Illustration by former EOC youth programme mentor Tina Ko

  1. EOC Chairperson on RTHK Radio One’s Letter to Hong Kong programme

banner of RTHK Radio OneEOC Chairperson Professor Alfred CHAN Cheung-ming appeared last Saturday morning on RTHK Radio One’s Letter to Hong Kong, a weekly programme to which officials, academics, and other social personalities are invited to talk about subjects in their fields.
As society is still reeling from the recent High Court’s judgment that ruled in favour of a civil servant demanding employment spousal benefits for his married partner of the same sex, Prof. Chan commented during airtime that it is difficult for Hong Kong to avoid discussion over same-sex marriage given its status as an important world city. He also took the opportunity to restate the EOC’s support for legislation protecting the sexual minorities against discrimination in public domains.
You can listen to the episode on RTHK’s website if you missed it at the weekend.

Listen to Prof. Chan on Letter to Hong Kong
Read the High Court’s judgment in the abovementioned case


  1. New article by EOC Chairperson in Ming Pao Daily

A screen shot of Prof Chan
On 8 May, Ming Pao Daily published another article by EOC Chairperson Professor Alfred CHAN Cheung-ming on the employment of people with disabilities, following the previous article printed on 27 March. In this new article, Prof. Chan highlighted the protection for people with disabilities in the field of employment under the Disability Discrimination Ordinance. He also explained the rationale behind the EOC’s proposal under the Discrimination Law Review to amend the ordinance and introduce a distinct duty to make reasonable accommodations for people with disabilities in all fields.

Read Prof. Chan’s latest article in Ming Pao Daily (Chinese only)
Read Prof. Chan’s SCMP article on the same topic


  1. Volunteers needed for Jockey Club Equal Opportunities Drama Project summer camp

Promotional banner of Prospects Theatre
Prospects Theatre, the organiser of the Jockey Club Equal Opportunities Drama Project, of which the EOC is the supporting organisation, is putting together a summer camp in July for primary, secondary and tertiary students. It is now recruiting volunteers to help out at the camp. If you are aged 18 or above and enjoy spending time with children and youths, you are welcome to sign up by filling out the online form. Interviews will be arranged for the shortlisted volunteers.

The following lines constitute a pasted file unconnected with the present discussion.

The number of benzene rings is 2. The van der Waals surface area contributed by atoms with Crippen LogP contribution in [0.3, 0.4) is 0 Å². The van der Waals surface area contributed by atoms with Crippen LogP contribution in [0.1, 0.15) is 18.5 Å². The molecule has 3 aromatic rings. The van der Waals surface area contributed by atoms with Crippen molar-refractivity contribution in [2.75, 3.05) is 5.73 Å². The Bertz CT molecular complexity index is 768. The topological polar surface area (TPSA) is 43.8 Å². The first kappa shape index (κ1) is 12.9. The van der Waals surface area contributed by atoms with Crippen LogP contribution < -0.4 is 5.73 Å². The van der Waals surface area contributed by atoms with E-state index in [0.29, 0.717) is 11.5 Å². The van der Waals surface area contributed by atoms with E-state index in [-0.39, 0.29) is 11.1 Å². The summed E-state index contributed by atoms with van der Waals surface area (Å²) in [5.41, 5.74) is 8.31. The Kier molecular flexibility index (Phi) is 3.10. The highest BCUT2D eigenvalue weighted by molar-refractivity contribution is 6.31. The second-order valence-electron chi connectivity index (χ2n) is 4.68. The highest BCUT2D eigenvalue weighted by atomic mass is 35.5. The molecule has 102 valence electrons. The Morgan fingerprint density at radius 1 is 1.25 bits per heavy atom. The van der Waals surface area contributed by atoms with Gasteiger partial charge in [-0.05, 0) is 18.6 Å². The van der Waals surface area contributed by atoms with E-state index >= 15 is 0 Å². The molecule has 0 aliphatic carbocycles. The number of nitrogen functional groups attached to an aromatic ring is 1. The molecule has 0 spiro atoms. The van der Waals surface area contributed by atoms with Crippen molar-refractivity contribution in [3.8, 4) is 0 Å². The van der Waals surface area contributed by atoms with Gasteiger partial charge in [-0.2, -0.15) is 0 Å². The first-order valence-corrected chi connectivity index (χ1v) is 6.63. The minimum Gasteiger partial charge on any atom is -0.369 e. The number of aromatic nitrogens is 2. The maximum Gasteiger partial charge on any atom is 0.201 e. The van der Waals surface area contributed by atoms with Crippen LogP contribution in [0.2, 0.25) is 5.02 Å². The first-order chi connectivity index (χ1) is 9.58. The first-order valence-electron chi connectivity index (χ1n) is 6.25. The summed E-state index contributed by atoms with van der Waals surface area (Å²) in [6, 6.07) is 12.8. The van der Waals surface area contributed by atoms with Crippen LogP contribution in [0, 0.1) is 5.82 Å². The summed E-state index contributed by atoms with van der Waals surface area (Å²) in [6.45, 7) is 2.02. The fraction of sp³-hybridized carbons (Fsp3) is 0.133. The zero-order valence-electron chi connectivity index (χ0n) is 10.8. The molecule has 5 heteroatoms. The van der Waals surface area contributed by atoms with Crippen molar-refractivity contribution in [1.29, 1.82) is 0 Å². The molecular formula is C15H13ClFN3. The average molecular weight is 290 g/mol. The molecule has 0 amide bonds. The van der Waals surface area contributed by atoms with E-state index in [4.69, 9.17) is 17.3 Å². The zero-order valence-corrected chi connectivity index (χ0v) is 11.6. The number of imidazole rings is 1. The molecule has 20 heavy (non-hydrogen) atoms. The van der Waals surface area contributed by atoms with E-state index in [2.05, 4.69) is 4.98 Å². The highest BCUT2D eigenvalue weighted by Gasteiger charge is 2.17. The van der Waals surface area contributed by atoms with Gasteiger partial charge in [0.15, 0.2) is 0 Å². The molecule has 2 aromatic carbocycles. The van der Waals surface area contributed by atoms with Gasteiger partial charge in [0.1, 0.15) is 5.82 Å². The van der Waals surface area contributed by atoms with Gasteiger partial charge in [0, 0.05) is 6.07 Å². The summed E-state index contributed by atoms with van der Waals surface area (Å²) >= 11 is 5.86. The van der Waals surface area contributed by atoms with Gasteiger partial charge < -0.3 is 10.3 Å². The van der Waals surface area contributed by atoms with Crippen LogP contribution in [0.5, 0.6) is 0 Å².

Meanwhile, a play performed by students will to be staged at Hong Kong Cultural Centre in August as part of the drama project. Both the play and the summer camp aim at encouraging the participants to rethink gender stereotypes through theatre.
Do stay updated on ticketing information and other activities by Prospects Theatre on their Facebook page.

Sign up to be a volunteer for the summer camp
Get more information on activities by Prospects Theatre on Facebook


  1. Shine light on the invisible: Hong Kong Unison launched news story video competition on ethnic minority issues

Hong Kong Unison
In the first Harry Potter story, the wise Hogwarts headmaster Dumbledore said humorously to Harry Potter, who received an invisibility cloak as a Christmas gift, “I don’t need a cloak to become invisible.”
In fiction, invisibility, with or without a cloak, is a coveted superpower. In real life, though, being invisible means people see you but do not acknowledge your existence. It is not cool at all.
What is even less cool is the fact that a lot of people in our society are enduring such cloak-less invisibility, including the ethnic minority (EM) residents who make up about 8% of Hong Kong’s population. Once in a blue moon, an EM gets under the limelight, like the multilingual police officer Ifzal Zaffar, who was hailed as a hero after dissuading another EM from jumping off a crane, and who has been invited to share his experience by different media, including the EOC’s RTHK Equal Opportunities Diversity Project radio programme. Most EMs, though, are ignored by the larger community. When they do get attention, it is often in the form of discriminatory and derogatory treatment, and at times stereotypes linked to gang fights and robberies.